BP RE, L.P. v. RML Waxahachie Dodge, L.L.C., et al, No. 12-51270 (5th Cir. 2014)

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This opinion or order relates to an opinion or order originally issued on November 11, 2013.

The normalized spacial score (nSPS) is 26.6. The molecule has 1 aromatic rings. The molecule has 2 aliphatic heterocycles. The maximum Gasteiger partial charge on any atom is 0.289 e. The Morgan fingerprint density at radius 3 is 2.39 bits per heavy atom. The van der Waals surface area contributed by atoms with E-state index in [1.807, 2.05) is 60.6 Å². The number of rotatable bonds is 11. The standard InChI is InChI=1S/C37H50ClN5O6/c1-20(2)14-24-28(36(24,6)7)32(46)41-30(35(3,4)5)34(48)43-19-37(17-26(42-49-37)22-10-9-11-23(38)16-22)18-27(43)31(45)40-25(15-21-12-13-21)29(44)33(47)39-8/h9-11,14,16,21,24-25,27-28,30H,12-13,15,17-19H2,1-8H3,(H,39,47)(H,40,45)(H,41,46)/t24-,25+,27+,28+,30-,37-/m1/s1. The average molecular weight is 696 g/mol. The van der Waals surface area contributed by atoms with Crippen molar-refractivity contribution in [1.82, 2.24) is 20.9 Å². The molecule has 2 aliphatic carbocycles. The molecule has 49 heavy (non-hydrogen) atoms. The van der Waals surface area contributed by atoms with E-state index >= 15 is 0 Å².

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IN THE UNITED STATES COURT OF APPEALS FOR THE FIFTH CIRCUIT United States Court of Appeals Fifth Circuit No. 12-51270 Consolidated with No. 12-51279 In the Matter of: BP RE, L.P., FILED February 28, 2014 Lyle W. Cayce Clerk Debtor. --------------------------------------------------------------------BP RE, L.P., Appellant, versus RML WAXAHACHIE DODGE, L.L.C.; RML-MCLARTY-LANDERS AUTOMOTIVE HOLDINGS, L.L.C; RML WAXAHACHIE FORD, L.L.C; RML WAXAHACHIE GMC, L.L.C.; RLJ-MCLARTY-LANDERS AUTOMOTIVE GROUP, Appellees. Appeals from the United States District Court for the Western District of Texas ON PETITION FOR REHEARING EN BANC (Opinion November 11, 2013, 735 F.3d 279) Before SMITH, GARZA, and SOUTHWICK, Circuit Judges. PER CURIAM: Treating the petition for rehearing en banc as a petition for panel rehearing, the petition for panel rehearing is DENIED. The court having been polled at the request of one of its members, and a majority of the judges who are in regular active service and not disqualified not having voted in favor (FED. R. APP. P. 35 and 5TH CIR. R. 35), the petition for rehearing en banc is DENIED. In the en banc poll, 6 judges voted in favor of rehearing (Chief Judge Stewart and Judges Jolly, Davis, Dennis, Graves, and Higginson, and 8 judges voted against rehearing (Judges Jones, Smith, Clement, Prado, Owen, Elrod, Southwick, and Haynes). ENTERED FOR THE COURT: /s/ Jerry E. Smith JERRY E. SMITH United States Circuit Judge *************** HIGGINSON, Circuit Judge, with whom, STEWART, Chief Judge, JOLLY, 1 DAVIS, DENNIS, and GRAVES, Circuit Judges, join, dissenting from the 1 Judge E. Grady Jolly concurs only to the extent that he considers it imprudent to enforce the panel s opinion in light of the anticipated opinion of the Supreme Court in Executive Benefits. 2 denial of rehearing en banc: I write in dissent of denial of full court rehearing to note that this case presents an enbancworthy issue whether a bankruptcy court, consistent with its statutory authority under 28 U.S.C. § 157(c)(2), may enter final judgment in a non-core proceeding with the parties consent. The panel opinion holds that it cannot do so consistent with Article III of the United States Constitution. The Supreme Court has granted certiorari and heard argument in Executive Benefits Insurance Agency v. Arkison (In re Bellingham Ins. Agency, Inc.), 702 F.3d 553 (9th Cir. 2012), cert. granted, 133 S. Ct. 2880 (2013), a case that presents the question of whether a bankruptcy court can enter judgment in a core proceeding with the parties consent. Hence, and speaking to the issue s significance, the role of consent in delineating the scope of Article III is before the Supreme Court and I would be loath to anticipate its answer. I will not belabor the importance of a case that, in effect, strikes down a federal statute and whose result may disrupt the way our district and bankruptcy courts handle a large volume of routine bankruptcy business. Instead, I especially see significance to examining any rationale that might logically extend to precluding magistrate judges from entering judgment with parties consent. In Technical Automation Services Corporation v. Liberty Surplus Insurance Corp., 673 F.3d 399, 407 (5th Cir. 2012), this court upheld a magistrate judge s capacity to enter final judgment in civil cases with the parties consent. In the instant matter, the panel opinion asserts no conflict with Technical Automation, but it is hard to see how there is not tension between this case and Technical Automation. Both cases recognize the similarities between magistrate and bankruptcy judges. Further, the respective statutes providing a basis for entering judgment with parties consent are similar. Then, and even assuming BP RE s correctness, our law 3 after BP RE is that a magistrate judge s judgment is proper under 28 U.S.C. § 636(c)(1), but a bankruptcy judge s judgment under 28 U.S.C. § 157(c)(2) is improper. Maybe there are good reasons for incongruity, but they are ones I perceive that our full court should explore. As to BP RE s merits, the panel opinion acknowledges that Stern announced a limited holding: We conclude today that Congress, in one isolated respect, exceeded that limitation in the Bankruptcy Act of 1984. Stern v. Marshall, 131 S. Ct. 2594, 2620 (2011). BP RE concludes that Stern s reasoning requires the conclusion that Congress exceeded Article III in another respect, even though Stern did not address parties consent. Instead, Stern may be less decisive than CFTC v. Schor, 478 U.S. 833, 851 (1986), which noted that when Article III limitations are at issue, notions of consent and waiver cannot be dispositive because the limitations serve institutional interests that the parties cannot be expected to protect. But Schor has language supporting both sides of this controversy. Schor proclaims: the parties cannot by consent cure the constitutional difficulty for the same reason that the parties by consent cannot confer on federal courts subject-matter jurisdiction beyond the limitations imposed by Article III, § 2, id. at 851, but also that: the decision to invoke this forum is left entirely to the parties and the power of the federal judiciary to take jurisdiction of these matters is unaffected. In such circumstances, separation of powers concerns are diminished, for it seems self-evident that just as Congress may encourage parties to settle a dispute out of court or resort to arbitration without impermissible incursions on the separation of powers, Congress may make available a quasi-judicial mechanism through which willing parties may, at their option, elect to resolve their differences. Id. at 855. There is no determinative guidance as to the role consent plays in the Article III analysis of § 157(c)(2). It may be, as BP RE suggests, irrelevant as an impermissible cure attempt, or alternatively, consent may be part of the multifactor balancing test to determine whether there is an Article III problem 4 in the first instance. Fortunately, Executive Benefits likely will shed light on this issue. Our court will benefit from that guidance, and I write separately to note that I would usefully have incorporated such guidance into our own full court assessment of these weighty constitutional boundaries. 5